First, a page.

by Patrícia dos Santos
Echium wildpretii H.Pearson ex Hook.f. is probably the tallest of the (flowering) Echium’s described so far. The plant itself grows as a shy stemless rosette, and only before blooming it grows a huge inforescence that can be over 3m tall! E. wildpretii is endemic to the volcanic alpine landscapes of the Canary Islands, its natural distribution ranges from 1300 to 2000 m in altitude. The harsh dry and sunny volcanic peaks where the species is native to has a great temperature variation, going down to -7ºC in the winter and up to over 40ºC in the summer.
The species is monocarpic, which means it dies after flowering. For this reason, the plant uses all the energy it has been producing during all its life to make the biggest inflorescence the possible, with as many flowers as possible. This will surely increase its reproductive success – the biggest the floral display, the more pollinators it will attract. The result is a massive spike with plenty of tiny scorpioid cymes along the spike, a typical character of the family (Boraginaceae), ending up with a ridiculous number of reproductive units. This is why the species is commonly known as “tower of jewels”, the consequence is a great concentration of pollinators and nectar robbers around these inflorescences trying to feed up on the high nectar concentrations of these little jewels.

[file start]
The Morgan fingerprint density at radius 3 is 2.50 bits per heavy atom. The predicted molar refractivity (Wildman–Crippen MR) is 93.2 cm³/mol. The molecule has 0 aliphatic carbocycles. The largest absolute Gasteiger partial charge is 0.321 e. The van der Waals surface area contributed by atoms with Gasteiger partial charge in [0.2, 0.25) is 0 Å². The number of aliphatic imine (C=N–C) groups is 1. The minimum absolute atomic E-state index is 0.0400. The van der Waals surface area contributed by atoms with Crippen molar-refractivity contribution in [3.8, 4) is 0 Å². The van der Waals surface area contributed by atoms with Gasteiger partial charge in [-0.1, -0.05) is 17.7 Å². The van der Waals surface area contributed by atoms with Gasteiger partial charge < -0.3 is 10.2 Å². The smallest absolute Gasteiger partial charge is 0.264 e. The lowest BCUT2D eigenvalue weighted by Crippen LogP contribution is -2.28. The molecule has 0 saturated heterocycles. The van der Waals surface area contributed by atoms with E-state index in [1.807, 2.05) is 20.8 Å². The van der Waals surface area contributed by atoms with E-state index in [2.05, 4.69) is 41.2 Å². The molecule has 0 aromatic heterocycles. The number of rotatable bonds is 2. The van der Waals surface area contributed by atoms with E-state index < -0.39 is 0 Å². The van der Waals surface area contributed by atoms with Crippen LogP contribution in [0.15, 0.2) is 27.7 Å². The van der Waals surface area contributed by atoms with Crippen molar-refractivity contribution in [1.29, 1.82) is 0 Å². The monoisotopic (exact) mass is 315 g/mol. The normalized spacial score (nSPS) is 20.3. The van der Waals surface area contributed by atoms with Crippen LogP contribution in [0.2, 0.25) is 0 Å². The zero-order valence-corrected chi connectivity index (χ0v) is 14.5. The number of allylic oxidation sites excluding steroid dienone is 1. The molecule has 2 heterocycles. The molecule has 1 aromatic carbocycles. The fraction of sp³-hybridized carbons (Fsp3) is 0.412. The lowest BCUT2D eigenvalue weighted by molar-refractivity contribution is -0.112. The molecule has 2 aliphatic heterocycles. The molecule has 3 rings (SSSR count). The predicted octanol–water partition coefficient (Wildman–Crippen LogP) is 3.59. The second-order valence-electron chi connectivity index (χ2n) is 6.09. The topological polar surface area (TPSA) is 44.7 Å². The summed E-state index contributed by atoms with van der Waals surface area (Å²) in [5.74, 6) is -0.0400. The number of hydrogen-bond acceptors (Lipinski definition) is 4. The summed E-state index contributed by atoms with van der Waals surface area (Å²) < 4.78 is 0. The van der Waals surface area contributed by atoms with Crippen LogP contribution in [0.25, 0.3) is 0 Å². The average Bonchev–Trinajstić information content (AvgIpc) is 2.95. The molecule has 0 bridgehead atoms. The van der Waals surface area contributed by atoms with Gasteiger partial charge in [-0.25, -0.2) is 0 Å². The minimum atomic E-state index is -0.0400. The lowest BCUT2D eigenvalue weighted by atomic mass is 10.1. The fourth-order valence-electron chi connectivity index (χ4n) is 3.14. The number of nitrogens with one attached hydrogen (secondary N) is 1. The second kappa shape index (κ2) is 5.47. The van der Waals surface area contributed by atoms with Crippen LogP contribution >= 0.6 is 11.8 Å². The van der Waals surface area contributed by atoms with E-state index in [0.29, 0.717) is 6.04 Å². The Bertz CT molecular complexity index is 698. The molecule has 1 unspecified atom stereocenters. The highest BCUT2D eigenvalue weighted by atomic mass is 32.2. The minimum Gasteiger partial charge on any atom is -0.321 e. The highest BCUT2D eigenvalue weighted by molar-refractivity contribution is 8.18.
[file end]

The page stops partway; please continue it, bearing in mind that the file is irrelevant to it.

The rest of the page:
The flower colour change among the subspecies this taxon encloses: E. wildpretii ssp. trichosiphon (Svent.) Bramwell is native to alpine zones of the island of La Palma and bears pink flowers, in contrast with the Tenerife endemic, E. wildpretii ssp. wildpretii that has red flowers.
Olesen JM. 1988. Floral biology of the Canarian Echium wildpretii: bird—flower or a water resource to desert bees? Acta Botanica Neerlandica 37(4): 509-513. doi: 10.1111/j.1438-8677.1988.tb02157.x
Rodríguez-Gironés MA, Santamaría L. 2004. Why are so many bird flowers red? PLoS Biol 2(10): e350. doi: 10.1371/journal.pbio.0020350